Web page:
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Audit of the Convention Center Authority: Final Report

Report 99-10

Summary

This is the second of two reports of an audit conducted by the Office of the Auditor pursuant to Section 12(a), Act 156, SLH 1998, which directed the State Auditor to audit and monitor the progress made by the Convention Center Authority in resolving various outstanding issues on or before the termination date of the authority. The first report was submitted in September 1998. In this report, we examine the function and role of the authority, the need for state oversight of the convention center, how the convention center is marketed and promoted, contracting issues, and the authority's efforts to resolve issues affecting neighborhood residents.

The most pressing issue for the Hawaii Convention Center is to formulate a specific purpose for the facility. A clear purpose is critical in determining its operating policies, strategies for attracting groups, and mechanisms to ensure that goals are achieved and state interests are protected. The enabling statute addresses only the building of the convention center. Clarifying the center's mandate would assist in answering such questions as whether the center must be self-sufficient.

Revenue projections for the convention center must be realistic, understandable, based on sound methodology, and reflect the current market. These projections should include a reasonable estimate of the events the State can expect to book into the convention center, how many attendees the convention is likely to attract, anticipated revenues for the convention center, and the total revenues to be generated from conventioneers.

We also noted that state control over the operations and performance of the convention center is necessary. The Hawaii Convention Center is owned and operated by the Convention Center Authority. However, the authority, and Chapter 206X, HRS, which established the authority, are scheduled to sunset on June 30, 1999. We believe that the Legislature should postpone the sunset of Chapter 206X and specify the responsibilities of the Convention Center Authority in ensuring the orderly transfer of its functions to another agency. Issues remain from construction and initial operations for which the authority should be held responsible and on which the authority is the most knowledgeable entity.

The Convention Center Authority has generally met its oversight responsibilities. This oversight was appropriately exercised in the design and construction phase of the project. The authority's decision to use a design/build process helped to bring the project in on time. Oversight has continued in the operations phase of the facility. The authority has recently approved rooftop terrace operational guidelines that were developed by a task force composed of neighbors, visitor industry representatives, acoustic experts, and the Department of Health . Adopting these guidelines should help the authority to establish more credibility with neighborhood residents. However, the authority has not completed all necessary sound tests on the rooftop terrace. At least three additional tests are needed, and no definite dates for these tests have been established.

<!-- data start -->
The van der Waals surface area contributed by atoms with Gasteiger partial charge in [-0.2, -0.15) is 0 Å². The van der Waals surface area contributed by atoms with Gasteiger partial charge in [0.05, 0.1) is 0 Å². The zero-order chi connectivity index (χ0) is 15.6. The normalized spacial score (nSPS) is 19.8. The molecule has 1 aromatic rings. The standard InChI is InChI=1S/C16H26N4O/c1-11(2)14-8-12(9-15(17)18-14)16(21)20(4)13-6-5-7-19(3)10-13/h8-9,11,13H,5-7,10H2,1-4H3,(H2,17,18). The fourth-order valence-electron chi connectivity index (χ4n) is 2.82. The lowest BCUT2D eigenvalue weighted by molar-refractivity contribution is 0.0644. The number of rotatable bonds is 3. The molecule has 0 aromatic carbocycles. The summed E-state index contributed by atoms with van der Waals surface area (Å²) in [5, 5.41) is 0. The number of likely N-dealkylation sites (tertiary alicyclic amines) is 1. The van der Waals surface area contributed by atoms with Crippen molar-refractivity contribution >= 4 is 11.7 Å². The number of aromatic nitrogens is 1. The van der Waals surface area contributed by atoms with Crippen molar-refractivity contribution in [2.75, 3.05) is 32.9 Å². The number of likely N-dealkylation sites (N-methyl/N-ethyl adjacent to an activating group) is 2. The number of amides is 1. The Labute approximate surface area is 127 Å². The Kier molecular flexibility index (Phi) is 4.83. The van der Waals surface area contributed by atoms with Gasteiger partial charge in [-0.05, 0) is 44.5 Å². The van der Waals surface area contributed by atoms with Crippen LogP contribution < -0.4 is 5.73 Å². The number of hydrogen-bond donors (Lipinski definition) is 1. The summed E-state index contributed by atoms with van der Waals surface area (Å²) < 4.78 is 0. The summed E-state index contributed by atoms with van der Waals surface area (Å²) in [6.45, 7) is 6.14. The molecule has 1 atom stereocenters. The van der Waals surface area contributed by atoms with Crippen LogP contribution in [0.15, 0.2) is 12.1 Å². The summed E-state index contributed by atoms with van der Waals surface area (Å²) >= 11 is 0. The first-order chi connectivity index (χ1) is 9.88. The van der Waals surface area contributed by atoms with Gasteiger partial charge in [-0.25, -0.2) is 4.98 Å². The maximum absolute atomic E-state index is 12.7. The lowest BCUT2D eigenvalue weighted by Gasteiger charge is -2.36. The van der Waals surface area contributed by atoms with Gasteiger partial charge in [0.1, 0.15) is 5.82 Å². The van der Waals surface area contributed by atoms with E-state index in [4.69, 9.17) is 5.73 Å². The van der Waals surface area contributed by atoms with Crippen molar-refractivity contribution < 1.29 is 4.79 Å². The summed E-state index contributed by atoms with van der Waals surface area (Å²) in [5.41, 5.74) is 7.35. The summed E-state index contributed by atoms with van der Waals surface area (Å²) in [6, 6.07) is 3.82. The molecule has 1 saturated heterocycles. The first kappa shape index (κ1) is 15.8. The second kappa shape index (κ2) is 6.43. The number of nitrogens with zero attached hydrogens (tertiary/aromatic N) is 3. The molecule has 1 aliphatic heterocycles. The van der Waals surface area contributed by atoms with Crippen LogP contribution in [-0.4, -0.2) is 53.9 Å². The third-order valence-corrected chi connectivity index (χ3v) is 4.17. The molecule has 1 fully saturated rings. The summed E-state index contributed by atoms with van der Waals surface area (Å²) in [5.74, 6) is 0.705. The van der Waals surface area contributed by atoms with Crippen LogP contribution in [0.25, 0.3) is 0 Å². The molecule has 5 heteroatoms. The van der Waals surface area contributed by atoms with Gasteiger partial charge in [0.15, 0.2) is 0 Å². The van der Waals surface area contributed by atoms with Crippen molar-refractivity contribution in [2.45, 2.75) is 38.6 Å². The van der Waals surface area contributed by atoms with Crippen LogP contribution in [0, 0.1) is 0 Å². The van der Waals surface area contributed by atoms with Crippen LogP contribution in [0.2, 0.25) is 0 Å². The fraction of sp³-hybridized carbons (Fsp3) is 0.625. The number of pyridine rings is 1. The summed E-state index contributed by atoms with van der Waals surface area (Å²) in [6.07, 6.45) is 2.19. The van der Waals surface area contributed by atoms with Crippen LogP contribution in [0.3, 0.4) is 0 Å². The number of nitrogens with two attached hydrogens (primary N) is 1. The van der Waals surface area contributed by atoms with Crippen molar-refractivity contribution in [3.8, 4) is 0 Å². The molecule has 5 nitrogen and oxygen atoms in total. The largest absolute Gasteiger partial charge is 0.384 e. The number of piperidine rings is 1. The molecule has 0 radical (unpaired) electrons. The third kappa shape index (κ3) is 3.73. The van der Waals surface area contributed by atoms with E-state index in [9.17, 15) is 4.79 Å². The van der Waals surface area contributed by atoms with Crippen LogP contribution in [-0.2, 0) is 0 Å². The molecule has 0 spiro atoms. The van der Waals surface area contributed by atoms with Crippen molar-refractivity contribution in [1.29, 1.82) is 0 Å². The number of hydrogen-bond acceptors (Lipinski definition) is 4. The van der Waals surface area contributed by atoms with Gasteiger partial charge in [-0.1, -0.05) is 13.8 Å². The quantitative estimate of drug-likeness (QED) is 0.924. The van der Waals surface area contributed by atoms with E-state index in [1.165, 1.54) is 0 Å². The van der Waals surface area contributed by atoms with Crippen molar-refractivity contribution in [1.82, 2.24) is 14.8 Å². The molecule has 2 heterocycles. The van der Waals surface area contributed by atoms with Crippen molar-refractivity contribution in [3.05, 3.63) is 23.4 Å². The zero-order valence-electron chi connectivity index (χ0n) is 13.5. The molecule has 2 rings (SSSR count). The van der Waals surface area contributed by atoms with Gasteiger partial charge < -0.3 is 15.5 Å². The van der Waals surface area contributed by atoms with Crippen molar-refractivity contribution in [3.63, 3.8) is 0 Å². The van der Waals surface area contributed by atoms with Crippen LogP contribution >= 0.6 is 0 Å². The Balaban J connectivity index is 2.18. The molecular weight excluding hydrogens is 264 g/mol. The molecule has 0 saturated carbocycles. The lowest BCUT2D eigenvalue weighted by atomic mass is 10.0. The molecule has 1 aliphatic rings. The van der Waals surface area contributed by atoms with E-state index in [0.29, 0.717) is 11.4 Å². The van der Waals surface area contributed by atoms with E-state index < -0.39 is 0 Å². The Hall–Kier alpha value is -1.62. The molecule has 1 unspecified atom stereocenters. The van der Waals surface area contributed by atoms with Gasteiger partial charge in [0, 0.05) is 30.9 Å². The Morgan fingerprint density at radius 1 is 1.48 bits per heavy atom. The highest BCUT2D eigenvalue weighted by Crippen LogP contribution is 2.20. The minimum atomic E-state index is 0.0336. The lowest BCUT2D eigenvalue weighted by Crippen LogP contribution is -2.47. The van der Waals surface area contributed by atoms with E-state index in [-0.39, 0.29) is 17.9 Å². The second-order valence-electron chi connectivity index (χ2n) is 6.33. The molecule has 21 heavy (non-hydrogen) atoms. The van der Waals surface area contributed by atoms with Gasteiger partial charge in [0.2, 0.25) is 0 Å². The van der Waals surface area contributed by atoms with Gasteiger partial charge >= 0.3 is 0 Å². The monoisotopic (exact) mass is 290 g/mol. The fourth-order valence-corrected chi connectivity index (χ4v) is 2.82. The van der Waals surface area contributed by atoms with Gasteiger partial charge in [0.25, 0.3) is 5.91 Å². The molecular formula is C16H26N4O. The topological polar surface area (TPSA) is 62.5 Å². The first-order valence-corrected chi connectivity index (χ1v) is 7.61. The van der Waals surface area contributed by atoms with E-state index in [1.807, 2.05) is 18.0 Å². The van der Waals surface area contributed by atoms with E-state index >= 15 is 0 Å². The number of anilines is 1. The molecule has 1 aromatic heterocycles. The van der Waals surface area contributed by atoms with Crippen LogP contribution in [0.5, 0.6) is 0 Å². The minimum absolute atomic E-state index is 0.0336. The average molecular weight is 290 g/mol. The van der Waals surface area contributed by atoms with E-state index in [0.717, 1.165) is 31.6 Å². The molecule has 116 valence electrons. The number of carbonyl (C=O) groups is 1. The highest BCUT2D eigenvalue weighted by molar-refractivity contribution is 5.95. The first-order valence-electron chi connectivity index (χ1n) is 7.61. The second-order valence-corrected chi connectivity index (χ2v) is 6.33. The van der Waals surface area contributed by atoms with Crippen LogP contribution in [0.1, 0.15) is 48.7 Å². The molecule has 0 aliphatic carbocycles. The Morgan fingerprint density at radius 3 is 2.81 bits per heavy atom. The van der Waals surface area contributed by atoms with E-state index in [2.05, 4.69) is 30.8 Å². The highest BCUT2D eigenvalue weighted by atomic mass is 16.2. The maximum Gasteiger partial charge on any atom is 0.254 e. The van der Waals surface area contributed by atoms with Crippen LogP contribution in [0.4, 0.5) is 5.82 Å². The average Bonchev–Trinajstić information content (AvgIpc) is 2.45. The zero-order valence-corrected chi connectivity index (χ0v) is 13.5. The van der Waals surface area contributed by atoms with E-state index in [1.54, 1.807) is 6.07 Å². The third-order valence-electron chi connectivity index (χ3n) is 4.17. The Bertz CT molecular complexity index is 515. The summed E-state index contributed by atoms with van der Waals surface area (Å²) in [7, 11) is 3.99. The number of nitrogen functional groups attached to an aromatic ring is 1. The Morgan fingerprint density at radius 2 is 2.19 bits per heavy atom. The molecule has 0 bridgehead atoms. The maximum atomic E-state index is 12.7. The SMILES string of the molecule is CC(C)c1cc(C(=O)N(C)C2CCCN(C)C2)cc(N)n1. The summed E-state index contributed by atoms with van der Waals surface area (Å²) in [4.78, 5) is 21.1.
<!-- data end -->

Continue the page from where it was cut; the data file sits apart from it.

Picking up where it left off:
Finally, the Convention Center Authority had a difficult relationship with some neighborhood residents during the construction phase of the project and in the initial stages of the operation of the convention center. Much of the initial controversy centered around the noise of the pile driving during the center's construction. A primary issue now is the amount of noise that may be generated by gatherings on the rooftop terrace. Formal mechanisms were established to obtain community input and to address community concerns. Despite these mechanisms, some neighborhood residents believe that the authority has not adequately responded to their concerns.

Recommendations and Response

We recommended that the Legislature consider amending Chapter 206X, HRS, to clarify the purpose of the convention center, how the convention center should generate tourism revenues for the State, and how the effectiveness of the facility should be assessed. In addition, we also recommended that the Legislature consider extending the sunset of Chapter 206X, determining the agency or department to assume the functions of the Convention Center Authority, and requiring the Convention Center Authority to cooperate to ensure the orderly transfer of its functions. We also recommended that the Convention Center Authority develop clear booking policies in line with the directives of the Legislature. Finally, we recommended that the Convention Center Authority ensure that it runs the necessary additional sound tests and adopts other measures to continue to monitor rooftop noise.

The Convention Center Authority responded that that it appreciated the time and effort spent on the review and the suggestions set forth in the two reports prepared by our office. In addition, the authority provided comments on the marketing and community relations issues that we raised in the report.

The authority commented on a statement in our draft that the convention center should expect no more than 175,000 visitors per year. The authority maintains that the marketing universe for the convention center may be larger than the 2,300 organizations currently used by the Hawaii Visitors and Convention Bureau and that this may result in a larger maximum annual attendance. The authority noted that a private firm has been commissioned to review the market universe. We added this information in our published report.

The authority also identified the four neighborhood boards whose meetings the authority attends each month to receive and respond to the concerns of neighborhood residents and organizations.


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